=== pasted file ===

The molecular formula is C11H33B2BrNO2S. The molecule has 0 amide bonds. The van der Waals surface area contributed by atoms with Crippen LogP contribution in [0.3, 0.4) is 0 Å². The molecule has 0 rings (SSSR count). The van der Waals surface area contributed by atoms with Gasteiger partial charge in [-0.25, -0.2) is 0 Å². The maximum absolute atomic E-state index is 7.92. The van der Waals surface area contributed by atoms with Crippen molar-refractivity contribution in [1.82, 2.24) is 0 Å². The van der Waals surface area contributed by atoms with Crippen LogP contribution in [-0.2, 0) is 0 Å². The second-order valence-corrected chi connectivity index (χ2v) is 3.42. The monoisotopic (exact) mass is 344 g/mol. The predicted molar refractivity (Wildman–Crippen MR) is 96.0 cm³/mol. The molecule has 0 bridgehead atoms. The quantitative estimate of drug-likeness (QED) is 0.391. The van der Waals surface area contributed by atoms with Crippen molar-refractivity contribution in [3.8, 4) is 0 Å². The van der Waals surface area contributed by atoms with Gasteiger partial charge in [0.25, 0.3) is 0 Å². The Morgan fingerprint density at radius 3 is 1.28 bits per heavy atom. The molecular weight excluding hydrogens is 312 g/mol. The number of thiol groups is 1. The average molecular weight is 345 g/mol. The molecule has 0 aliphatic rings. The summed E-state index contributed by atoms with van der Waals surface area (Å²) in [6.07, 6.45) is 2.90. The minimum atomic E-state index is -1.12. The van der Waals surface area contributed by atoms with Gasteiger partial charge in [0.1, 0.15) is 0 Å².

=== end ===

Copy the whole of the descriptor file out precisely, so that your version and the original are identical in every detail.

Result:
The molecular formula is C11H33B2BrNO2S. The molecule has 0 amide bonds. The van der Waals surface area contributed by atoms with Crippen LogP contribution in [0.3, 0.4) is 0 Å². The molecule has 0 rings (SSSR count). The van der Waals surface area contributed by atoms with Gasteiger partial charge in [-0.25, -0.2) is 0 Å². The maximum absolute atomic E-state index is 7.92. The van der Waals surface area contributed by atoms with Crippen molar-refractivity contribution in [1.82, 2.24) is 0 Å². The van der Waals surface area contributed by atoms with Crippen LogP contribution in [-0.2, 0) is 0 Å². The second-order valence-corrected chi connectivity index (χ2v) is 3.42. The monoisotopic (exact) mass is 344 g/mol. The predicted molar refractivity (Wildman–Crippen MR) is 96.0 cm³/mol. The molecule has 0 bridgehead atoms. The quantitative estimate of drug-likeness (QED) is 0.391. The van der Waals surface area contributed by atoms with Crippen molar-refractivity contribution in [3.8, 4) is 0 Å². The van der Waals surface area contributed by atoms with Gasteiger partial charge in [0.25, 0.3) is 0 Å². The Morgan fingerprint density at radius 3 is 1.28 bits per heavy atom. The molecular weight excluding hydrogens is 312 g/mol. The number of thiol groups is 1. The average molecular weight is 345 g/mol. The molecule has 0 aliphatic rings. The summed E-state index contributed by atoms with van der Waals surface area (Å²) in [6.07, 6.45) is 2.90. The minimum atomic E-state index is -1.12. The van der Waals surface area contributed by atoms with Gasteiger partial charge in [0.1, 0.15) is 0 Å².